Sarah Azaransky will share insights from her groundbreaking new book, This Worldwide Struggle: The International Roots of the Civil Rights Movement (Oxford, June 2017), which examines a network of black Americans who looked abroad and to other religious traditions for ideas and practices that could transform American democracy. Decades before the Civil Rights movement burst into the news, black Americans had traveled around the world to learn from independence leaders in Asia and Africa. People in this seminal group met with Mohandas Gandhi in the 1930s and 1940s, and they later became mentors and advisors to Rev. Dr. Martin Luther King Jr., and thus became living links between Gandhi, who was killed in 1948, and King, who became a national figure in 1956.
“This Worldwide Struggle” details professional collaborations and personal friendships among Howard Thurman, James Farmer, Benjamin Mays, Pauli Murray, and Bayard Rustin, among others. Azaransky’s research contains vital lessons for movement building today.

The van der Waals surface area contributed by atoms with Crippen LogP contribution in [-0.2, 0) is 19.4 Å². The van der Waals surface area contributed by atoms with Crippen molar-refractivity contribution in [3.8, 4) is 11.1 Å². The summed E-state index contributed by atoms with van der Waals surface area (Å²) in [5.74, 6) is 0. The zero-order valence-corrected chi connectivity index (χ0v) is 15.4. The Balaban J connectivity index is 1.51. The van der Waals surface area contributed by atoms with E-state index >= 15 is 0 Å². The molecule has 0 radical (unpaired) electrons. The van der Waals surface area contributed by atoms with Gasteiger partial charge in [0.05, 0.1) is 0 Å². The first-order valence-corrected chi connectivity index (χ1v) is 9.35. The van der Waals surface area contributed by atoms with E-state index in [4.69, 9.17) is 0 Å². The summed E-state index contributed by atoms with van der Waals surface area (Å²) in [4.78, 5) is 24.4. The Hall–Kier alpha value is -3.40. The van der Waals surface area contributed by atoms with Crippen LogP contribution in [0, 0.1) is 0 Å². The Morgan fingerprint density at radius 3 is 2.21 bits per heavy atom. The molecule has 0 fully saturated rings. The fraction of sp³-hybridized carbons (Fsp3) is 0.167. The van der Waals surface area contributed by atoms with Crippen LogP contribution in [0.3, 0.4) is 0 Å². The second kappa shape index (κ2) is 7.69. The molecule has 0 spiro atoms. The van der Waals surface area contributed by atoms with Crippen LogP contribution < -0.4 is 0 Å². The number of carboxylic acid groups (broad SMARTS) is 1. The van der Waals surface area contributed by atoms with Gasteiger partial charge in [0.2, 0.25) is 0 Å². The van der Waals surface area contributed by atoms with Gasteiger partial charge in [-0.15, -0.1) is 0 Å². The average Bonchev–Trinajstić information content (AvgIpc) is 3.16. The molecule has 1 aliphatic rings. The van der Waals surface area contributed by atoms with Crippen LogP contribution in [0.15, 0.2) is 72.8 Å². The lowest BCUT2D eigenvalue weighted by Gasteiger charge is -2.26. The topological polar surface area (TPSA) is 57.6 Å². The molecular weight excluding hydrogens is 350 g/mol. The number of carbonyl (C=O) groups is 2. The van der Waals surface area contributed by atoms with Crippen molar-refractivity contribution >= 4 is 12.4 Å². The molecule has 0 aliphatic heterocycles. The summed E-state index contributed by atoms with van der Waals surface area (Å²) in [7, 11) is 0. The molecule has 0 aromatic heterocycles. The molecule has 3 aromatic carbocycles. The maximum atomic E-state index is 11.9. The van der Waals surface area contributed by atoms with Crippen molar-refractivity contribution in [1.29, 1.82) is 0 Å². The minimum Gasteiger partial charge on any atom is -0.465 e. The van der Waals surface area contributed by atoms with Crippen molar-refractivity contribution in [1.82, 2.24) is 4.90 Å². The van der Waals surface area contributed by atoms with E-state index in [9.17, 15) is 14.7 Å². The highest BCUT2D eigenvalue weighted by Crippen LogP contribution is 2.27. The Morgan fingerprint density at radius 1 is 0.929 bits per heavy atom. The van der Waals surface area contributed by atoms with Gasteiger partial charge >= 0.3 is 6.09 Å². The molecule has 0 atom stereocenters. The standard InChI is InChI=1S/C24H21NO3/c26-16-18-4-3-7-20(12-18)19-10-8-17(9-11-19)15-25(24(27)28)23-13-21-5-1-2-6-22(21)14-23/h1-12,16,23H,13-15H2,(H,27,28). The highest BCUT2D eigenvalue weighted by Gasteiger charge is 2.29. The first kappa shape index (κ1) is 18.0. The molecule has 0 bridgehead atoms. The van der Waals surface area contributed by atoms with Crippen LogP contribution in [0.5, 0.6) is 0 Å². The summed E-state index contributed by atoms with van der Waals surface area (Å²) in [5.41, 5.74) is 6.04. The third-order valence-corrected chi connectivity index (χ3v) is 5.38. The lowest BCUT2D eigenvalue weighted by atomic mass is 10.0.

Sarah Azaransky stayed at Pendle Hill on numerous occasions while she was researching and writing this book, and several prominent figures in her work also spent time at Pendle Hill. A graduate of Swarthmore College, Harvard Divinity School, and the University of Virginia, Sarah now teaches courses in social ethics about race and sexualities and their intersections at Union Theological Seminary. Sarah is also author of The Dream is Freedom: Pauli Murray and American Democratic Faith (Oxford, 2011) and editor of Religion and Politics in America’s Borderlands (Lexington, 2013). Currently, she is researching public school desegregation campaigns in New York City. She lives in Manhattan with her husband and their two children.